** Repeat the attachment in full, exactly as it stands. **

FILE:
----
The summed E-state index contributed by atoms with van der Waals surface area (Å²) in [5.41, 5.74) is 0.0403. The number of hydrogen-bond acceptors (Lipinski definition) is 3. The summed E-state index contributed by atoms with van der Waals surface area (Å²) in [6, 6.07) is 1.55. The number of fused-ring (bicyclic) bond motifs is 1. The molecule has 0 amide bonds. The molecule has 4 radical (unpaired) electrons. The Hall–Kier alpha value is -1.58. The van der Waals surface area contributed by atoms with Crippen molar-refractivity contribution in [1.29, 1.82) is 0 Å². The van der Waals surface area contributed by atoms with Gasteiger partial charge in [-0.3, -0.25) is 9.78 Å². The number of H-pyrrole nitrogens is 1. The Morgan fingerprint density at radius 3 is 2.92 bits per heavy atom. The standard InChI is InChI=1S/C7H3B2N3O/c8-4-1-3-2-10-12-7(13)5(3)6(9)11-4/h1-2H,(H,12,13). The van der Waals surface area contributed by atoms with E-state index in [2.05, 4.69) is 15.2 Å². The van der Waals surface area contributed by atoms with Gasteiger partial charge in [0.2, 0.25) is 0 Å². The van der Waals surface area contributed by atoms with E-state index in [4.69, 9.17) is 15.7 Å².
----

The summed E-state index contributed by atoms with van der Waals surface area (Å²) in [5.41, 5.74) is 0.0403. The number of hydrogen-bond acceptors (Lipinski definition) is 3. The summed E-state index contributed by atoms with van der Waals surface area (Å²) in [6, 6.07) is 1.55. The number of fused-ring (bicyclic) bond motifs is 1. The molecule has 0 amide bonds. The molecule has 4 radical (unpaired) electrons. The Hall–Kier alpha value is -1.58. The van der Waals surface area contributed by atoms with Crippen molar-refractivity contribution in [1.29, 1.82) is 0 Å². The van der Waals surface area contributed by atoms with Gasteiger partial charge in [-0.3, -0.25) is 9.78 Å². The number of H-pyrrole nitrogens is 1. The Morgan fingerprint density at radius 3 is 2.92 bits per heavy atom. The standard InChI is InChI=1S/C7H3B2N3O/c8-4-1-3-2-10-12-7(13)5(3)6(9)11-4/h1-2H,(H,12,13). The van der Waals surface area contributed by atoms with E-state index in [2.05, 4.69) is 15.2 Å². The van der Waals surface area contributed by atoms with Gasteiger partial charge in [0.2, 0.25) is 0 Å². The van der Waals surface area contributed by atoms with E-state index in [4.69, 9.17) is 15.7 Å².